Several factors have been blamed for the rise in crimes against women in India. Some say it’s connected to the skewed sex ratio that has resulted from families selectively aborting female foetuses. This, and India’s “cultural prohibition against dating”, means that there are a multitude of sexually repressed young men roaming around, many of whom, as the writer Rajni George recently put it, “don’t know how to get close to a woman without assaulting her”.
Another factor is India’s governing party, the Hindu nationalist BJP, whose arrogant leaders have failed to address the problem seriously and to “set a moral tone”. On the contrary, they’ve often shown contempt for the law, have condoned violence, or refused to act. especially when co-religionists are involved and accused of assaults and rape.
More horrific still is a case that recently came to light in the state of Jammu and Kashmir. It involves an eight-year-old girl, who, while out grazing her family’s horses in January, was kidnapped, drugged and locked inside a Hindu temple. Over the next several days, she was raped repeatedly by at least four Hindu men before being murdered. Police say the perpetrators wanted to terrorise the girl’s ethnic group, Muslim Bakarwal nomads, into leaving the area. The “sheer evil” of the crime is bad enough. But what makes it even worse is that locals have rallied around the suspected killers. A crowd of Hindu lawyers tried to stop the police from filing charges, claiming the suspects were being discriminated against because of their faith. Two state BJP ministers joined the protest. How appalling that the bigotry of these people could blind them to the suffering of an innocent child. India has a rape problem all right. But this murder also shows “just what a hate-filled communal cauldron” the country has become. (Amrit Dhillon, The Sydney Morning Herald.)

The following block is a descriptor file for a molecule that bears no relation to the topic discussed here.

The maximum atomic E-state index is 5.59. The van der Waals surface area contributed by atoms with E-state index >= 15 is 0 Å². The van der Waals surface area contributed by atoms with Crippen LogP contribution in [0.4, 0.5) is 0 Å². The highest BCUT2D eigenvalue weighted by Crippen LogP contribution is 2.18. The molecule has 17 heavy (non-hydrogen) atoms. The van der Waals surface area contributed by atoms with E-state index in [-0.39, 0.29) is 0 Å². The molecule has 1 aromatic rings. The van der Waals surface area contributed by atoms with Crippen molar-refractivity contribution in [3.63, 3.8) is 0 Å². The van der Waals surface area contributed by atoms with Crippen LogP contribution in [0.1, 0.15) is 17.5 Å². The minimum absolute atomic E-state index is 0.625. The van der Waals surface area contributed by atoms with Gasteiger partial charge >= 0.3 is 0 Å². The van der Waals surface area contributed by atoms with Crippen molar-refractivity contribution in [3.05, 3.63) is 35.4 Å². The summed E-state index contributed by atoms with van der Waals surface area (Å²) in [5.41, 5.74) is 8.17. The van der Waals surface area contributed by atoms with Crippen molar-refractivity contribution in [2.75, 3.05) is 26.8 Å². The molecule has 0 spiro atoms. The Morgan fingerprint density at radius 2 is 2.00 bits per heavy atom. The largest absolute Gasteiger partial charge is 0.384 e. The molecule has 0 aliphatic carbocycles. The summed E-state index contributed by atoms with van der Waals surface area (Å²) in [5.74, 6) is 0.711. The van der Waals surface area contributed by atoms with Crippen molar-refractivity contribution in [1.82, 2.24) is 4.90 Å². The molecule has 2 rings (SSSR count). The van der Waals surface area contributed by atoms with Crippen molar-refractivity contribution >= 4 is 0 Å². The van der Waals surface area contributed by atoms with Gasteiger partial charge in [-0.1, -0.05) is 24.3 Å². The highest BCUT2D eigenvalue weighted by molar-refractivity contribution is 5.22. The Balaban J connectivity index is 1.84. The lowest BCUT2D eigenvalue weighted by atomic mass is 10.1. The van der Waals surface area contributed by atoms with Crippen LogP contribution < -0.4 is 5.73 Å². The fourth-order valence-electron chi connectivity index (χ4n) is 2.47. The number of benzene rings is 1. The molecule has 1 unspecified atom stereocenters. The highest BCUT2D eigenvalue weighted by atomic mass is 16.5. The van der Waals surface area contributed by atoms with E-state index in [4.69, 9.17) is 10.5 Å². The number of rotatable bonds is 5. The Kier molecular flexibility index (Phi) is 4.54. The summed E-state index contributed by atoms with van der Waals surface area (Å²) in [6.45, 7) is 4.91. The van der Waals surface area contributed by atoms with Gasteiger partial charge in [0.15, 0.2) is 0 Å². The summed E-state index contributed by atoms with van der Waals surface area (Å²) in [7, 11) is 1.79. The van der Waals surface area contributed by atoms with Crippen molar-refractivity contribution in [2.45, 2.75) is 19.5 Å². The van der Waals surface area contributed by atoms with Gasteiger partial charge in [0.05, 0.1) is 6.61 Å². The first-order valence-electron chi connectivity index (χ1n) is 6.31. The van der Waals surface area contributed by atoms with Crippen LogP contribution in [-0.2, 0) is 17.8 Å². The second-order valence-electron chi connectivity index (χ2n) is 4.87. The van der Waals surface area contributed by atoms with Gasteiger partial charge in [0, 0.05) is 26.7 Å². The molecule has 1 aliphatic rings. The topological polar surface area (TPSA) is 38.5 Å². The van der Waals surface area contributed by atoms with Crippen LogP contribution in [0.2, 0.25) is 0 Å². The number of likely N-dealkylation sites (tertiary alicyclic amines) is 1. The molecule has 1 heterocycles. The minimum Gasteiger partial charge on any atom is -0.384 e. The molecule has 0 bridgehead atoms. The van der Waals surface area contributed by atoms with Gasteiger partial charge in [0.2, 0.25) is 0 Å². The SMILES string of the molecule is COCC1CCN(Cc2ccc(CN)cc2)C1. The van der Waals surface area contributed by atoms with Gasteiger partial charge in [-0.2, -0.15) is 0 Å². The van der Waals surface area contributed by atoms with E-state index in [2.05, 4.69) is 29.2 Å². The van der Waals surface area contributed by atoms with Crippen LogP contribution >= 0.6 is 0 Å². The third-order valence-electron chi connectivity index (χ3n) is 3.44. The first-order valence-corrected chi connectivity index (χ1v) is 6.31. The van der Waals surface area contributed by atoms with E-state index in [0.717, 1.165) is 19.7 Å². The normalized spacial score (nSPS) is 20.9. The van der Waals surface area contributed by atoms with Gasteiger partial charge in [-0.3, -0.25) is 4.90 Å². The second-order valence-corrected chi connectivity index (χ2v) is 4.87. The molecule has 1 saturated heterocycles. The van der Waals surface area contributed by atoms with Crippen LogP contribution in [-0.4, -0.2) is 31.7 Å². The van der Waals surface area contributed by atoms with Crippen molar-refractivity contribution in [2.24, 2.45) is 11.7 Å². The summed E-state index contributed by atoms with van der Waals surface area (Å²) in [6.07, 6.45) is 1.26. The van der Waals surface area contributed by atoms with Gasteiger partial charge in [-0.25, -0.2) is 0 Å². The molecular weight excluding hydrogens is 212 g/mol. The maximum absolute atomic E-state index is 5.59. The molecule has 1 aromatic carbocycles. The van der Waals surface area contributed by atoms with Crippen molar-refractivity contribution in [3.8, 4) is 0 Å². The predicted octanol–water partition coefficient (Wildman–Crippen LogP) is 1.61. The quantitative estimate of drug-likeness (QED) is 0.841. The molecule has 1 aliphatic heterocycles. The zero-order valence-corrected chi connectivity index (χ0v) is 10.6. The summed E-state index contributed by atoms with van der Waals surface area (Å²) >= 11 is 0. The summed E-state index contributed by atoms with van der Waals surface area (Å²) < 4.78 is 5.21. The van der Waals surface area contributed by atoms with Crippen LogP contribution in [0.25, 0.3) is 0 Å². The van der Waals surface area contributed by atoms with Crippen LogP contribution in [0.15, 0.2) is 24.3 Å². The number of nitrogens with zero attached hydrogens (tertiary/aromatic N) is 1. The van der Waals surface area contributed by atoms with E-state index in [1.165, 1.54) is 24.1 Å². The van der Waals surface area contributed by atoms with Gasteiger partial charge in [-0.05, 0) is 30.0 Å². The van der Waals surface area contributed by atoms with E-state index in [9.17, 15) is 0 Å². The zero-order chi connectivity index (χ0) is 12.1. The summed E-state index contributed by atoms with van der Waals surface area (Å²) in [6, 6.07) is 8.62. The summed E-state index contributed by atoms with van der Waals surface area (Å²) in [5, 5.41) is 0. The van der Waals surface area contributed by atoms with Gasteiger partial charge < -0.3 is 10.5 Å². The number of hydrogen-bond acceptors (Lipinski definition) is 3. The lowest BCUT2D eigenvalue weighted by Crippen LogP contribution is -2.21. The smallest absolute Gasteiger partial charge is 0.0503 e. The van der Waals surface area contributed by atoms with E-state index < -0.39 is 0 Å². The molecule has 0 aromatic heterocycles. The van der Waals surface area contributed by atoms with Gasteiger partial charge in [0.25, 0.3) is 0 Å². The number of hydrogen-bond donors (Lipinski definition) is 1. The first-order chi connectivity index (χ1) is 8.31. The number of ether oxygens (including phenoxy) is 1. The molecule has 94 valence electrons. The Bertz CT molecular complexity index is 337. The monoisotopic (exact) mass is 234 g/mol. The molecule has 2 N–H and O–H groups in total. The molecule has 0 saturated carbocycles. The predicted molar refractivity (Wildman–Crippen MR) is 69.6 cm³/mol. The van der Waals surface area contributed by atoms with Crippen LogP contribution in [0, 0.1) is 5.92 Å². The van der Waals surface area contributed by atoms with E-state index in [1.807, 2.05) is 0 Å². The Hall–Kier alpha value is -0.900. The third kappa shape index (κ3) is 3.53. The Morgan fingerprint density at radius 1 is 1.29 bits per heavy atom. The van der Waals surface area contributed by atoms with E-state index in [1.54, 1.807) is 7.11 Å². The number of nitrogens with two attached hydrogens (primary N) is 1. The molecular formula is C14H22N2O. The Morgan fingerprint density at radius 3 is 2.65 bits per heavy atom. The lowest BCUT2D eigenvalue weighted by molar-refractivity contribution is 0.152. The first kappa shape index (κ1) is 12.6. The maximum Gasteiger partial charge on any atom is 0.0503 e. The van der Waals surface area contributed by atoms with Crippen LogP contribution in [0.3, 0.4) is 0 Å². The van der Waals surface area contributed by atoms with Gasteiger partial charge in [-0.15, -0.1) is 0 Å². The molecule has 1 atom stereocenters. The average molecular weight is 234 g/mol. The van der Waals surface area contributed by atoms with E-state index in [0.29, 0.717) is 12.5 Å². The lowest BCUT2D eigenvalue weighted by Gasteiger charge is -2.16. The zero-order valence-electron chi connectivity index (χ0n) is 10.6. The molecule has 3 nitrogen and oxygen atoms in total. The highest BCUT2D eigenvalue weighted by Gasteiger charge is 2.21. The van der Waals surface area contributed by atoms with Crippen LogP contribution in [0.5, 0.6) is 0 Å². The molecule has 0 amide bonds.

We get so little news from India and other non-US and non-European countries that we tend to myopic about the rest of the world. But India has a massive population and some outstandingly good technical people of all disciplines. It is quite probable that India will be a great power by the end of the century. Its problem is extreme poverty, an uncontrolled increase in population, an obscene attitude among some towards women – and competing, pre- historic religions. That crowds of Hindus spend their time beating others up about cows tells you why it will be tough to compete with China.